How to spot a Trojan horse:
- A Trojan horse has one main objective and that is to win over a city or an audience. If you and others feel like someone is trying to win you over in ways that cause unease, think again.
- In Christian settings, people want to believe the best of the other, and so they may have their Trojan horse "detectors" turned down or turned off. This might be the worst time to turn them off.
- In the first story, the man who made the presentation has taken in a great deal of secular humanistic thinking which has influenced his methods. We might ask what kind of diet do the people who are presenting the Trojan horse "eat" and by extension, might the horse reflect this diet.
- The person who knows the ways of horses will instinctively spot if there is something just "a bit off" with the horse being presented. As in the first item, it was a slip of the tongue using the word "us" that was the giveaway. In the second instance, it was a few words at the end of the motion that were the giveaway. Always, even with Trojan horses, out of the abundance of the heart, the mouth speaks. We simply need to be able to hear it.
- At times the "gift" of the horse will seem just a bit too generous and a bit too overdone. At other times, however, as in the second and third illustrations, the consequences of the motion were so downplayed that the horse came across as an innocent pony that could do no harm. That could be the most dangerous Trojan horse as only when it is full-grown will its intentions to conquer the city be known.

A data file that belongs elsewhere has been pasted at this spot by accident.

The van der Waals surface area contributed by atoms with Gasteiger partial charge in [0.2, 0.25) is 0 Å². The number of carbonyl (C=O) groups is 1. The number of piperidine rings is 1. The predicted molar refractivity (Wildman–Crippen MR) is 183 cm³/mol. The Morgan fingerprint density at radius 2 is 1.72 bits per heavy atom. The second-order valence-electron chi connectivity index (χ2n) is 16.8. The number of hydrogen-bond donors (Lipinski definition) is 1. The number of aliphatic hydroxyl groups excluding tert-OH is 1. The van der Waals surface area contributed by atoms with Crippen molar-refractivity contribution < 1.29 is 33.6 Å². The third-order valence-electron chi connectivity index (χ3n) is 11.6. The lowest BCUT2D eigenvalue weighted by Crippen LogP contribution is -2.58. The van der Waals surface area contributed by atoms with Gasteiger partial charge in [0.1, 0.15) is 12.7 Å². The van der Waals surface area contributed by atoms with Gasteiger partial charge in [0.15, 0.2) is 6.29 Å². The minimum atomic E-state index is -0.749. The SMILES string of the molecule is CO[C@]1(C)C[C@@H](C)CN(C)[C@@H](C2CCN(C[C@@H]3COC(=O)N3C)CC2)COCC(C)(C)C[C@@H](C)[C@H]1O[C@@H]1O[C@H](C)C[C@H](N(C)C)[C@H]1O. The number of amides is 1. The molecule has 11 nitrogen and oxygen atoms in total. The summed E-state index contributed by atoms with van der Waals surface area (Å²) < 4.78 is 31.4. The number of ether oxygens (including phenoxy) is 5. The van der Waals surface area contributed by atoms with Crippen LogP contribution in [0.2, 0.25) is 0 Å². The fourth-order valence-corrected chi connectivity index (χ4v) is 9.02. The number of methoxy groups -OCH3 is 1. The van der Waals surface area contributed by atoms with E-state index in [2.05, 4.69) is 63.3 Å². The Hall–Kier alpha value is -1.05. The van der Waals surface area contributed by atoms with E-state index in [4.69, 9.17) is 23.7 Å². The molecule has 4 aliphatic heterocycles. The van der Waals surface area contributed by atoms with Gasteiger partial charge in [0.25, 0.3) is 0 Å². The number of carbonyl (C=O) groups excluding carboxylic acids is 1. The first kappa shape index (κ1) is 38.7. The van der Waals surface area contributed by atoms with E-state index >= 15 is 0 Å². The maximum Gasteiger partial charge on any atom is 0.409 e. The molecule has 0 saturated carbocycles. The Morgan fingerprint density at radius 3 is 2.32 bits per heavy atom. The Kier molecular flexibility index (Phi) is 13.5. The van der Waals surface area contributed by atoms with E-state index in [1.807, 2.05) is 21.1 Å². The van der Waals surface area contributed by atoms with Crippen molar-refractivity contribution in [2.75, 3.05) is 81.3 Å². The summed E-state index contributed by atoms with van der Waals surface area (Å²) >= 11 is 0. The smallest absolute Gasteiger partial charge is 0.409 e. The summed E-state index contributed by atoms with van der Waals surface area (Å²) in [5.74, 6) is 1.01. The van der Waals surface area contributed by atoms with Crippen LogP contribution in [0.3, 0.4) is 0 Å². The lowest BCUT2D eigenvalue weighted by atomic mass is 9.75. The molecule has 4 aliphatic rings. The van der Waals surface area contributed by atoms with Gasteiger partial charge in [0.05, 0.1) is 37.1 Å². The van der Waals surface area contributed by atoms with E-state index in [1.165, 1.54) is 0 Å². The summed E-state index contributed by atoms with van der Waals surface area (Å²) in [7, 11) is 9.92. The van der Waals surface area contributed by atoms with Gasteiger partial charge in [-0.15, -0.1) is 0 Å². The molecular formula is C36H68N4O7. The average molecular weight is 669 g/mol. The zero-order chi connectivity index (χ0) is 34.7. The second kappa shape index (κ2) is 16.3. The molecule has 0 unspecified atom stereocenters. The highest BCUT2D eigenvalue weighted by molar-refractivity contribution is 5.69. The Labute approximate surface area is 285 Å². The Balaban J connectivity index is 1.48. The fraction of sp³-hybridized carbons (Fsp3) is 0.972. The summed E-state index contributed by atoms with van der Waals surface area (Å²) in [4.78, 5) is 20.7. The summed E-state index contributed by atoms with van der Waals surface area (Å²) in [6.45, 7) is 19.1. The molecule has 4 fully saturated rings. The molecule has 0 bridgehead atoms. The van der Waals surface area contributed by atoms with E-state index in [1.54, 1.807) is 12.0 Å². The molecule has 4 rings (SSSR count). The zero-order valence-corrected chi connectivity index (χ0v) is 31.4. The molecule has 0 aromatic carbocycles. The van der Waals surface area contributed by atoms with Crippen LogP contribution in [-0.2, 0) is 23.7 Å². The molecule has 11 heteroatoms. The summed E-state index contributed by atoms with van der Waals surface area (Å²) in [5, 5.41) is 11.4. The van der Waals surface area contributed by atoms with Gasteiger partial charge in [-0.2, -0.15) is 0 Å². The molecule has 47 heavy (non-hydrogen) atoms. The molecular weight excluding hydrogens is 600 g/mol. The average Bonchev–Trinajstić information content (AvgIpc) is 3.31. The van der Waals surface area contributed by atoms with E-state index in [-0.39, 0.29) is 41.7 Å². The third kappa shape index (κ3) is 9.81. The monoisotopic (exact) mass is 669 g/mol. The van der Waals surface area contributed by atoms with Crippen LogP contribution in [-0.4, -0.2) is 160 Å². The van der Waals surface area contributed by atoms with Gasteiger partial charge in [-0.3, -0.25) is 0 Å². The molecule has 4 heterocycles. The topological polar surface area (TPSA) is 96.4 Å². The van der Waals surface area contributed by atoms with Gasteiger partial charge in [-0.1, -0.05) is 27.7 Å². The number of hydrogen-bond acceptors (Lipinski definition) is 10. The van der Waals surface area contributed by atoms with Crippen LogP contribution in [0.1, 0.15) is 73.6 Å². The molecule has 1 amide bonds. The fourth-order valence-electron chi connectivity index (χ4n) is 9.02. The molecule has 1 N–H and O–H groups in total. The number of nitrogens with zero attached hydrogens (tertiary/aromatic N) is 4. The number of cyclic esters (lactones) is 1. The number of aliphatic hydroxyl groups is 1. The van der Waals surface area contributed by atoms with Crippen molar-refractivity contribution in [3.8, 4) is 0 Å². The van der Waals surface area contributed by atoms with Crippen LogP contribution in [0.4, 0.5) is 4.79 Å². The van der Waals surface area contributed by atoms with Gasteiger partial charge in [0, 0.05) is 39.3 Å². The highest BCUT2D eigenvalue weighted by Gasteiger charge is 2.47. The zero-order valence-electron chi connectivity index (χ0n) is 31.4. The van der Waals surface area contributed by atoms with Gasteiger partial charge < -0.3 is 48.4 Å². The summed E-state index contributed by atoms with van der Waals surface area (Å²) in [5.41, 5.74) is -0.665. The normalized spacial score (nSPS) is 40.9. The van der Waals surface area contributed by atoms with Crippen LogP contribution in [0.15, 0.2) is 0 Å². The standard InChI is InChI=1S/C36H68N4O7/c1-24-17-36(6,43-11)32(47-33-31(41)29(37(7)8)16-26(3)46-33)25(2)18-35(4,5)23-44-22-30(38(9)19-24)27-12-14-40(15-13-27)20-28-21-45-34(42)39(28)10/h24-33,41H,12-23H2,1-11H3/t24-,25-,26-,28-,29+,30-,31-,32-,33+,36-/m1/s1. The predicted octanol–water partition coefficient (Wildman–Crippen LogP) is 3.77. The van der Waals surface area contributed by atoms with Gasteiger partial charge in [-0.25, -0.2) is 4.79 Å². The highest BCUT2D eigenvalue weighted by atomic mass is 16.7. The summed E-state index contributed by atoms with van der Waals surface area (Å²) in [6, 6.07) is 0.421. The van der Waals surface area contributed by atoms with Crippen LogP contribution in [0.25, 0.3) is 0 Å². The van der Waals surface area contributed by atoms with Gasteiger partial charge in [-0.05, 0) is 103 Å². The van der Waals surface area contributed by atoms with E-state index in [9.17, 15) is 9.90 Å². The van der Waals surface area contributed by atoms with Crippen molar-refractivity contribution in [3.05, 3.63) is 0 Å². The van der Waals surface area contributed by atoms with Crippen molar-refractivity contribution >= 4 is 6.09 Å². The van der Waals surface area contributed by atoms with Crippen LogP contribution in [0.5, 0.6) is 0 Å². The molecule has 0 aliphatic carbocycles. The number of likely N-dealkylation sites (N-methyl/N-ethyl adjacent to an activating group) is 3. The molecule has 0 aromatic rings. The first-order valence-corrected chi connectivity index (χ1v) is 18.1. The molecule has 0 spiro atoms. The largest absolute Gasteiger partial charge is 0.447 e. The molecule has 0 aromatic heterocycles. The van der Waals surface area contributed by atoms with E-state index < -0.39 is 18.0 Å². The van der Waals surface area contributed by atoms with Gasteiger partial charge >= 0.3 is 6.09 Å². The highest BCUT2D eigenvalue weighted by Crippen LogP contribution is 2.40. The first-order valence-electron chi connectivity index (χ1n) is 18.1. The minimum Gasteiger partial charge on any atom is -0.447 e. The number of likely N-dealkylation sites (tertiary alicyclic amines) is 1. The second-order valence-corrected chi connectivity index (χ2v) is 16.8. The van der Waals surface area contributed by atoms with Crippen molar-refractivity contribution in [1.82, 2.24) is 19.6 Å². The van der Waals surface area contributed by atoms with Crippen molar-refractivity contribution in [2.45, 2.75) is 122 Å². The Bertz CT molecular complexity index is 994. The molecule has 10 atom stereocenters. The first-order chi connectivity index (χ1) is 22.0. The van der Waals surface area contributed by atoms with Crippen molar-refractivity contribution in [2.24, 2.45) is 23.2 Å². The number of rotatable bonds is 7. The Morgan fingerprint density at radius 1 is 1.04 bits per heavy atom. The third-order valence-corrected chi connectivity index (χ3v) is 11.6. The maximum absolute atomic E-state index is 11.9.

- The giver of the Trojan horse knows exactly what color, shape and nature of horse the audience will like. Never underestimate how the Greeks studied the citizens of Troy before they gave the horse. In their case, an appeal to civic pride was the ticket. In the case of the first audience, the presenter used the appeal of adding more knowledge to the people who could then boast that they had "another tool in their toolbox." In the case of the second, appeals were based on need, urgency, spirituality and the threat of derailing the work of God. In the third, it was to encourage so-called "unity." In short it was calculated how to cause the audience to want to accept the "gift" of the horse.